Discounts to catalog companies should entail these mailers using us to deliver a minimal percentage of orders. If they are only interested in UPS or Fedex for delivery, then no discounts should be given.

To help contain costs, Advos, Pennysavers, and other such city carrier saturation mailings should not have street addresses, but rather be addressed only as "Patron/Customer, YourTown, USA", like rural routes. This eliminates the need for carriers to put each bundle in exact sequence and would help ease some of the chaos(wasted workhours) that occurs when routes are adjusted/JRAP'd/COR'd.


Thank you for your comments. It sounds like there might be some revenue leakage in your location that would be worth management's attention. The "Neighborhood Mail" idea sounds interesting; what do others think about this?

You fellas still hung up on these stamps?

Sorry, can't define a technology that will process such a large variation of objects,
without a leak......

However, citing from financial reports from recycling operations, might provide the
answer. I would suggest talking to waste management companies about how they handle
this revenue protection conundrum?

How many secure bytes represent $00.44?

I'm quite certain some folks at the US Department of State are pondering this very same thing right now.....

The clerks must be more knowledgeable regarding the different pricing structures that the USPS charges so they can catch underpaid postage. Clerks should be encouraged to use common sense if something seems heavier than stated. Scales should be placed nearby to doublecheck any suspect weights. Clerks must be able to understand how to figure out dim weight pricing manually without the POS machines. They are given a worksheet but most will never have to use it as they will just rely on the POS.

Common underpaid postage is the Tyvek Priority Envelope being paid for as a Flat Rate Env rather than based on weight.

Chunky bubble mailers underpaid as large envelopes rather than parcel rate.

Another problem is labels are printed deliberately tiny and the older clerks can't see the postage paid.

Postage labels should be made to be a standardized size so it can be read easily.

Thank you, Mamamonkeyclerk.Those were all good points. Do you think that it is related to a lack of training, being rushed at the window, or something else? I'd like to hear what you think the reasons are.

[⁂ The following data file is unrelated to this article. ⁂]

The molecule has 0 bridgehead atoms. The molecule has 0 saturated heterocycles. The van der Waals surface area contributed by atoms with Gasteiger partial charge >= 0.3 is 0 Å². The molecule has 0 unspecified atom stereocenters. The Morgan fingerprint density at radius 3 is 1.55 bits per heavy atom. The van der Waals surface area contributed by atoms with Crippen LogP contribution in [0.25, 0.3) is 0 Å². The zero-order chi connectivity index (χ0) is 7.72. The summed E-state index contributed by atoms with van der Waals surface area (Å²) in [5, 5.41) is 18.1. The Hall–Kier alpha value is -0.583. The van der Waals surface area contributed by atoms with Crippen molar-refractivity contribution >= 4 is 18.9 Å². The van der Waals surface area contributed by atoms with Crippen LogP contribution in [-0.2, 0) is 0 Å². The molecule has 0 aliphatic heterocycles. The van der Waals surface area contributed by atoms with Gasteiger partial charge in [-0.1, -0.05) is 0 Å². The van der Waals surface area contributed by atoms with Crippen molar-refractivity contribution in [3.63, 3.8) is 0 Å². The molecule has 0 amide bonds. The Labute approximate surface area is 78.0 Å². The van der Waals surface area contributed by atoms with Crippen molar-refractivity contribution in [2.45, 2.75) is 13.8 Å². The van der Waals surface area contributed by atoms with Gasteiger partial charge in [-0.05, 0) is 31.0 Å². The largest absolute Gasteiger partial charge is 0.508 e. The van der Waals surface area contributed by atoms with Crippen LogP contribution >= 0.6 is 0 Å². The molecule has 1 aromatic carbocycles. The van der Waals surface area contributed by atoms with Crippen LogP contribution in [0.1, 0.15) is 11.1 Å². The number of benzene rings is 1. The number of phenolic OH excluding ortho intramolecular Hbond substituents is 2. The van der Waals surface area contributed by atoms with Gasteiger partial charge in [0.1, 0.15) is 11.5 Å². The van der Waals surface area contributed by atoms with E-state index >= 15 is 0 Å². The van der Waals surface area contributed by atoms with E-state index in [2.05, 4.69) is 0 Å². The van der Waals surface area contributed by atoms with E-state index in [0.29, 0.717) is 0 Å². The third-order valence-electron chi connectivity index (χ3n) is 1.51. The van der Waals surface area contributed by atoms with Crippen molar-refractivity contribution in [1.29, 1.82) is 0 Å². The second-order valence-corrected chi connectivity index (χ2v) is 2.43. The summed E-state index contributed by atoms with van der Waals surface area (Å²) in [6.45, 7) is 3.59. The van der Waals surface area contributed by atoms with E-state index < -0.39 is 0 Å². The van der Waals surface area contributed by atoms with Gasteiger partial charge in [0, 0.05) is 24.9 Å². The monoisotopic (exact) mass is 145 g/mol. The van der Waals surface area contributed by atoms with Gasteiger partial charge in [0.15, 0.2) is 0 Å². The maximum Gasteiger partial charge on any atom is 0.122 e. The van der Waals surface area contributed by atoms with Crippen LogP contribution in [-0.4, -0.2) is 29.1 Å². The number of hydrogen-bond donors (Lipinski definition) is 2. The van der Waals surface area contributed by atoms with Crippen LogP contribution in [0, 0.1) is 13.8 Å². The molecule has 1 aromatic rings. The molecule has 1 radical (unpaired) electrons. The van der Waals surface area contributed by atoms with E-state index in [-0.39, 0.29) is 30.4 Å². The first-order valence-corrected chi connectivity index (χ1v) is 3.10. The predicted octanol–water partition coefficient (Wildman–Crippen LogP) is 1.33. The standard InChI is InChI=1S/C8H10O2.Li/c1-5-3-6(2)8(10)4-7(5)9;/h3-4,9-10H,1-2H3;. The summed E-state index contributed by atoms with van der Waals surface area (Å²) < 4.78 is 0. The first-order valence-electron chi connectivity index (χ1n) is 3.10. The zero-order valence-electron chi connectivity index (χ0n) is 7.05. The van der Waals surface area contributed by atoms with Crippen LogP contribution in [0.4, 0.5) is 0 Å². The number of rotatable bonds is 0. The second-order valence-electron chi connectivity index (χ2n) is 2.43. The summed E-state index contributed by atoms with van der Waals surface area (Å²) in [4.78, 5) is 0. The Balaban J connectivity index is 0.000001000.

I would say it is mostly being rushed at the window. If you're working at a level 18 and up office, you have very little time allowed to do anything more than your basic jobs-sorting mail, throwing po box, working window and dispatch.

I am sorry, I should have been more specific re: clerks. I am talking more about the distribution clerks being more knowledgeable so they can catch as they sort. I do know it is hard as they have deadlines to meet in the morning. Because of that reason, I am very adamant that it very much the responsibility of the originating office to ensure that they catch any incorrect postage on their end and send it forward as postage due. To expect the destination office to have to try to audit and collect the revenue before the deadline is a little unrealistic.

I think it's very imporatant for the dispatch clerk to be able to recognize any shortpaid and to tag it as short paid before send to destination. They don't realize what an important job they have. It's not just put the boxes in the cage and send it on.

The big problem is everyone thinks they are doing their job but they don't seem to realize that catching shortpaid mail is part of the job also. Management all the way to the top must be made to understand that too. Their thinking must change as all of our jobs are on the line at this point in time.

As for the lack of training, yes I do believe that is part of the problem. We have distribution clerks with over 15 yrs with the USPS that were not formally trained with the shape based pricing when it first went into effect several yrs ago.

The window clerks have the POS machine to detect incorrect weights so that isn't really a problem.

Thanks for the clarification, Mamamonkeyclerk.